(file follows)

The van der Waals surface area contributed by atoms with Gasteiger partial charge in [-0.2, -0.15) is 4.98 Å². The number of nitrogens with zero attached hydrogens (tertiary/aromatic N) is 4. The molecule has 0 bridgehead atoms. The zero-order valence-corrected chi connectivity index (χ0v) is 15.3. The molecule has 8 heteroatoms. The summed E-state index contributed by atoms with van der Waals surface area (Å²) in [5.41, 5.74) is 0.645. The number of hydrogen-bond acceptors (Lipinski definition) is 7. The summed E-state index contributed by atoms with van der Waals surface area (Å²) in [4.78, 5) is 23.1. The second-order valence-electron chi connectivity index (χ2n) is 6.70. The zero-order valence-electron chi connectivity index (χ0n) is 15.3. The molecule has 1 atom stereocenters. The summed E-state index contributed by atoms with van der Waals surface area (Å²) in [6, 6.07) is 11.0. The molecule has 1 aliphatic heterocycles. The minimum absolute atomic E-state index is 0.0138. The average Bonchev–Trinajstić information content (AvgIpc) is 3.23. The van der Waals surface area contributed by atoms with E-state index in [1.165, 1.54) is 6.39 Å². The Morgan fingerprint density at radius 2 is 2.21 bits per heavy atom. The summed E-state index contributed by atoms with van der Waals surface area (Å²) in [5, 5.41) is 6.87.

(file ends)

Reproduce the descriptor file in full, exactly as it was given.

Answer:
The van der Waals surface area contributed by atoms with Gasteiger partial charge in [-0.2, -0.15) is 4.98 Å². The number of nitrogens with zero attached hydrogens (tertiary/aromatic N) is 4. The molecule has 0 bridgehead atoms. The zero-order valence-corrected chi connectivity index (χ0v) is 15.3. The molecule has 8 heteroatoms. The summed E-state index contributed by atoms with van der Waals surface area (Å²) in [5.41, 5.74) is 0.645. The number of hydrogen-bond acceptors (Lipinski definition) is 7. The summed E-state index contributed by atoms with van der Waals surface area (Å²) in [4.78, 5) is 23.1. The second-order valence-electron chi connectivity index (χ2n) is 6.70. The zero-order valence-electron chi connectivity index (χ0n) is 15.3. The molecule has 1 atom stereocenters. The summed E-state index contributed by atoms with van der Waals surface area (Å²) in [6, 6.07) is 11.0. The molecule has 1 aliphatic heterocycles. The minimum absolute atomic E-state index is 0.0138. The average Bonchev–Trinajstić information content (AvgIpc) is 3.23. The van der Waals surface area contributed by atoms with E-state index in [1.165, 1.54) is 6.39 Å². The Morgan fingerprint density at radius 2 is 2.21 bits per heavy atom. The summed E-state index contributed by atoms with van der Waals surface area (Å²) in [5, 5.41) is 6.87.